The Holocaust was the biggest tragedy to the Jewish nation, resulting in millions of deaths and losses. “The Shawl”, by Cynthia Ozick, takes place during this time, and all throughout the story loss and despair is emphasized. Magda, the innocent infant, is the only character to thrive for most of the story, and she still becomes a victim to the harshness of the world around her. Rosa tries to keep Magda alive, and through the shawl, provides the only warmth in the story, while Stella bitterly craves the love and attention that Magda receives.
The path to despair begins with the first sentence. Stella is described as feeling “cold, cold, the coldness of hell”. Stella is too young to handle the harsh times as well as the care that
Rosa gives to Magda. She herself “wanted to be wrapped in a shawl, hidden away, asleep”, and her resentment for the baby grows. Magda has the comfort of the shawl, the reassurance of motherly love, and the bliss of being somewhat ignorant to their bleak situation; Stella does not.
Stella’s jealousy of Magda creates a feeling of icy bitterness that results in the infant’s death.
Alongside Stella’s jealousy, Rosa’s heart is established in the opening of the story. Rosa,
Stella, and Magda “walked on the roads together, Rosa with Magda curled up between sore breasts”. Rosa is willing to give to Magda to keep the baby alive, but it has made her sore.
Rosa’s soreness and Stella’s jealousy create an atmosphere of destruction; they will not survive.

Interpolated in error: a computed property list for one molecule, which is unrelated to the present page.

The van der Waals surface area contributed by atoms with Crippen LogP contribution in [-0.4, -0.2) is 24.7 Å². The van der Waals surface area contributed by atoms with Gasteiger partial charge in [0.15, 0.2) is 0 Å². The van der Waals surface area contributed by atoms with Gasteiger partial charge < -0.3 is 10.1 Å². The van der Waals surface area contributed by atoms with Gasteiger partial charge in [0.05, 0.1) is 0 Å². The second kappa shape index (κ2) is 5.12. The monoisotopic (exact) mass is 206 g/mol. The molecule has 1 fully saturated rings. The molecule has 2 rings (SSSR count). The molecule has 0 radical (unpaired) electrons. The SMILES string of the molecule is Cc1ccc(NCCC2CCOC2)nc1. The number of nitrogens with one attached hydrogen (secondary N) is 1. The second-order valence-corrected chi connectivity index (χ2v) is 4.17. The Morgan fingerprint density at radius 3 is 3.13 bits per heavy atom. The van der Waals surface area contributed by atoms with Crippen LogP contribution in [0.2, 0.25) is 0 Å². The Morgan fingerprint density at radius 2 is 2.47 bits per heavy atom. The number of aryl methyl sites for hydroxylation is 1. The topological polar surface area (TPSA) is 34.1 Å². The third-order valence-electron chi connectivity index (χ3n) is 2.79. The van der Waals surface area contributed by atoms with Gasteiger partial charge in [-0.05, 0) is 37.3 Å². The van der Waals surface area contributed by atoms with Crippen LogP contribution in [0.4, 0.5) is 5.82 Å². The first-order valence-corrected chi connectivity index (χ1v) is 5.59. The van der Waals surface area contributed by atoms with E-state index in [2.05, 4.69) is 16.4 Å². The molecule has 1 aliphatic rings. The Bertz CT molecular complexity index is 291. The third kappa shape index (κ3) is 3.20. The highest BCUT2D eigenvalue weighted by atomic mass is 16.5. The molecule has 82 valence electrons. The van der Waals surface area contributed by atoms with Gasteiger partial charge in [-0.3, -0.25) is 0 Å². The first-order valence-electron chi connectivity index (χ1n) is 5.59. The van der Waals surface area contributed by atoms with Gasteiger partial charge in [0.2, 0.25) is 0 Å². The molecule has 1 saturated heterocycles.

Even though Rosa “did not feel hunger; she felt light,” that lightness is compared to “a floating angel, alert and seeing everything, but in the air, not there, not touching the road”. Rosa’s mental disconnection from her surroundings create a friction between them that is acted out on Magda.
Of the three characters, Magda is the only one who experiences any true joy in the story, and she is robbed of it by the end. Magda does not share Rosa’s “bleak complexion” but instead has “eyes blue as air,” and “smooth feathers of hair nearly as yellow as the Star sewn on to
Rosa’s coat”. Because the baby does not have the same dark outlook on the future, Magda is able to be satisfied by “the shawl’s good flavor, milk of linen” when Rosa is no longer able to provide her with real milk. The shawl is also described as a “magic shawl” that could “nourish an infant for three days and three nights”. Magda’s magic shawl that smells of “cinnamon and almond” create the only warmth in the story.
However, Magda finds warmth at the expense of Rosa and Stella, and although Rosa gives everything to the infant, Stella does not. Stella’s jealousy of Magda grows to the point where Rosa imagines that “Stella was waiting for Magda to die so she could put her teeth into the little thighs”. Stella’s cannibalistic resentment toward Magda inflates due to Magda’s vitality.
Although Magda had…